Using Consistency to Defeat Confusion

Click. Click. Huh?

Browsing a website to read articles by clicking on links is a fairly standardized interaction. A user sees something of interest, clicks on a link, and is directed to another part of the same website that displays whatever he or she desires to read. This simple interaction is consistent throughout most of the internet.

But sometimes websites do not follow this convention creating moments of confusion that sound like ‘Click. Click. Huh?’.

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Mind Reading Interfaces

Locked-in syndrome can leave patients completely paralyzed with no way to indicate to the world that they are still conscious, but some people with this condition have been able to use eye coded communication. Researchers in Europe have created a brain computer interface that measures brain activity to allow patients who have lost the ability to make any movements to indicate ‘yes’ or ‘no’ in response to questions. Although the system is limited, it offers a peek at the future of brain computer interfaces. Read MIT Technology Review’s article about the exciting new interface here.


Driving User Behavior

Most modern websites are user friendly and easy to browse, but that does not mean users will continually interact with them. There are many subtle, but powerful design choices that lead to more conversions. In this Good Read, Igor Gubaidulin outlines the basics of designing for Persuasion, Emotion, and Trust to increase conversions. Read on here: Link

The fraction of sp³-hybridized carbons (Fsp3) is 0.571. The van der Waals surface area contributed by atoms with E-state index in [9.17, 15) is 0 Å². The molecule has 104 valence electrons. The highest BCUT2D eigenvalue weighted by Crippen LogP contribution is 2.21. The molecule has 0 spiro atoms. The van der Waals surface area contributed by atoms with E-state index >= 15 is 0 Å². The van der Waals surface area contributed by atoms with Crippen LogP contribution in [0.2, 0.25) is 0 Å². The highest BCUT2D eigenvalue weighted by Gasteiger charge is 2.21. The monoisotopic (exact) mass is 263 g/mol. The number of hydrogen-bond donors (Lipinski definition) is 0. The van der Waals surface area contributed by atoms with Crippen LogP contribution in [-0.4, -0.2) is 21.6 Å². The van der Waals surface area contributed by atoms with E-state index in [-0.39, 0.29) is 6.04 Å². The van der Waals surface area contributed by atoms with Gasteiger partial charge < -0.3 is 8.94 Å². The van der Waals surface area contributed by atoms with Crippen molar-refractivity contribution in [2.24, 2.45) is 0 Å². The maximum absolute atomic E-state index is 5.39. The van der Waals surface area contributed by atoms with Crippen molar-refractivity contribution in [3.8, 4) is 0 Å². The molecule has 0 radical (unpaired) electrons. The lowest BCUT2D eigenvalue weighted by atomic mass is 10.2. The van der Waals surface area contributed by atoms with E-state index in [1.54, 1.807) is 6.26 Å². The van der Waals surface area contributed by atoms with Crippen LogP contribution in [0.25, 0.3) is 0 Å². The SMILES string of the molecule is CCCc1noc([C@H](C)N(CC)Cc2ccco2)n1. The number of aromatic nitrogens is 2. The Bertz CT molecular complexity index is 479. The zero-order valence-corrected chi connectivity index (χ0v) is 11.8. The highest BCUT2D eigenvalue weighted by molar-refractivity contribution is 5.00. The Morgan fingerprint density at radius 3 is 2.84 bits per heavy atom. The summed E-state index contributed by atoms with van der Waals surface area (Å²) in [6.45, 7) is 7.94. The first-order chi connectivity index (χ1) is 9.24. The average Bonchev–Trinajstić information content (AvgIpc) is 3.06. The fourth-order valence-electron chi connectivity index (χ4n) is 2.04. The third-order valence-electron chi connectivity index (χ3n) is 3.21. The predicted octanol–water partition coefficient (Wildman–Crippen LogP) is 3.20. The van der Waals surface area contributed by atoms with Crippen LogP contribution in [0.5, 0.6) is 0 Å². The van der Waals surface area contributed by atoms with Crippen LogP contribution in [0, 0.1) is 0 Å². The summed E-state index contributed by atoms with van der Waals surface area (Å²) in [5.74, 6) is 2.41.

Are You Ready for Mixed Reality?

Virtual, augmented, and mixed reality have recently become buzzwords and many companies are working to create products that implement them. Although we are still years away from mixed reality being a part of everyday life, Lucas Rizzotto describes the exciting possibilities of this new technology in this Good Read. Link


Beware of Negativity Bias

Many psychological studies have demonstrated that people have a tendency to focus on negative experiences. Just one small annoyance can ruin an overall good experience with an interface. In this Good Read Hoa Loranger explains the implications of this psychological pattern for experience design. Read the article here: Link


Human Guilt and Robots

People can be guilted into helping other people, but what about helping robots? In this Good Read, Safinah Ali details an experiment she and another student conducted to determine if human involvement in the malfunction of a robot would affect their pro-activeness in fixing it. This article is a great investigation of human computer interaction. Link